- 6:30 pm
- 3rd Wednesday of every month
- Remotely on Zoom
- Laura Kozachek, Chair
- Ashley Shedd, Vice Chair
- Laura Fillmore Evans, Member
- Nathaniel Mulcahy, Member
- Jonathan E Lilja, Member
- (Open Position), Open Member Seat
- (Open Position)
Conservation Commissions were formed under the Conservation Commission Act of 1957 (G.L. Chapter 40 Section 8C) which gives Commissions responsibility for open space and other natural resource protection within their respective communities.
The Rockport Conservation Commission helps to identify key parcels that should be protected, works for acquisition by the Town or other forms of protection, and manages local lands dedicated to conservation and passive recreation. The Commission helps organize Rockport's Annual Earth Day Clean-Up among other activities and helps in other efforts to enhance the local environment.
The Conservation Commission also has a seat on the 9-member Community Preservation Committee dedicated to making recommendations on the spending of Community Preservation Act funds for open space protection, historic preservation, and affordable housing.
The Conservation Commission is responsible for administering the Massachusetts Wetlands (310 CMR 10) Protection Act (G.L. Chapter 131 Section 40) enacted in 1975 and the associated MA WPA Rules Rockport Wetlands Protection By-Law (PDF) (Rockport Code of By-Laws, Chapter 14) passed in 1972. It reviews proposed development projects in or near wetlands and other resource areas or within the 100-foot buffer zone of these resource areas. The Conservation Commission reviews plans, holds public hearings, conducts site visits, and issues Determinations of Applicability and Orders of Conditions for proposed projects to ensure that these projects do not impact resource areas that are protected by the Act or By-law. Please refer to Wetland by-Law Rules and Regulations - Revised February 29, 2012 (PDF).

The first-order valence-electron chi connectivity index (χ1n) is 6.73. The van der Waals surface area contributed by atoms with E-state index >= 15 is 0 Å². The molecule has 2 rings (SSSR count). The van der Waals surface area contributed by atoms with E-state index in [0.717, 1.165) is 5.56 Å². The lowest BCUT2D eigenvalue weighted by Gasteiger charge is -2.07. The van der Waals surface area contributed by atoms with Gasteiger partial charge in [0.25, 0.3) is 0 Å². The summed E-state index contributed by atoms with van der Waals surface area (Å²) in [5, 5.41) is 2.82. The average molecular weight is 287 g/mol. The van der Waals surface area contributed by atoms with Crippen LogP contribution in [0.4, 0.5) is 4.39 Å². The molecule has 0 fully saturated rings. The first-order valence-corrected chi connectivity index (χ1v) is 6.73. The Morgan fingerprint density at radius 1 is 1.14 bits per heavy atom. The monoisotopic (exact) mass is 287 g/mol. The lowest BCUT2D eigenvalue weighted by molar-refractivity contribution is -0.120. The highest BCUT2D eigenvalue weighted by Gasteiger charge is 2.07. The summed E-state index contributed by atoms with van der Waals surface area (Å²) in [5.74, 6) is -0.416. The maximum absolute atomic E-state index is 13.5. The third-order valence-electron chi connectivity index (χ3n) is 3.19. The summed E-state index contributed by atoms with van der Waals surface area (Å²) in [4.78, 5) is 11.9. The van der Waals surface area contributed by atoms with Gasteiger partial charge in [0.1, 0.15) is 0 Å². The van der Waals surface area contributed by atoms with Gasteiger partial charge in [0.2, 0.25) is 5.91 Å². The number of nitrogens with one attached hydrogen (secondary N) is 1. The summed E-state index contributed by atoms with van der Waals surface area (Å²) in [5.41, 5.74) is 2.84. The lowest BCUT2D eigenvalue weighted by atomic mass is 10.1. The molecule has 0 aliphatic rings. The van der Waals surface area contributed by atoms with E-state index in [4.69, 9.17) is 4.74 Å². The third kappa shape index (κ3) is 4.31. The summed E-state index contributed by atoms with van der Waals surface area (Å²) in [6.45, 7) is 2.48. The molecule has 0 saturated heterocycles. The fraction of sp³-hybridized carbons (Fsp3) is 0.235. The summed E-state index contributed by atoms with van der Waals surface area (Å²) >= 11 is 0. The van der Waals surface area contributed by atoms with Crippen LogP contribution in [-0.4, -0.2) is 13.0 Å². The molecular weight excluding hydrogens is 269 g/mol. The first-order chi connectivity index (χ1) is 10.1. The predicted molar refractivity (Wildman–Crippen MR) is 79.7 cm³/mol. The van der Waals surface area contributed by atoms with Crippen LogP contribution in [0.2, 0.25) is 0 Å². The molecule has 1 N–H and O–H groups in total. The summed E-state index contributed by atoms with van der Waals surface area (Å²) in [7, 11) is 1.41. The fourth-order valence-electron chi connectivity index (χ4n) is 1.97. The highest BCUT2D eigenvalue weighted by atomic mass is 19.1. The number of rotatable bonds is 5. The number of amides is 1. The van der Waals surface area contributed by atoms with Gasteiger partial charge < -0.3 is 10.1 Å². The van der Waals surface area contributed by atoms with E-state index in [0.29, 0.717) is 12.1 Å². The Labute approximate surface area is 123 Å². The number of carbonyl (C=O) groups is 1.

Wetland resource areas protected by the Wetlands Protection Act ("the Act") cover both inland and coastal wetlands. Resource areas protected by the Rockport Wetlands By-Law, "the By-Law", include freshwater and coastal wetlands, marshes, wet meadows, bogs, swamps, vernal pools, banks, reservoirs, lakes, ponds of any size, quarry pits and motions, rivers, streams, creeks, beaches, dunes, estuaries, the ocean, lands under water bodies, lands subject to flooding or inundation by groundwater or surface water, lands subject to tidal action, lands within 100-feet of above-cited resource areas, lands subject to coastal storm flowage or flooding.
Wetland resource areas are important to safeguard because they help prevent storm damage, reduce flooding, protect ground and surface water, prevent pollution, support fish and shellfish, and they provide wildlife habitat and recreational opportunities.
The Conservation Agent acts as a technical expert to - and liaison between - the Conservation Commission and the public and other Town departments, boards, and committees.
- Where can I purchase sediment control products?
Most projects that involve the Conservation Commission's stamp of approval typically must be done in an environmentally protected fashion; this includes the use of sediment control products ranging from hay bales to products such as Siltsoxx. These products and methods of containment help minimize the disturbance to the surrounding wetlands or areas and help to ensure as little impact or damage to the resource areas.
You can find these types of materials and products at the following (all in Massachusetts except where noted).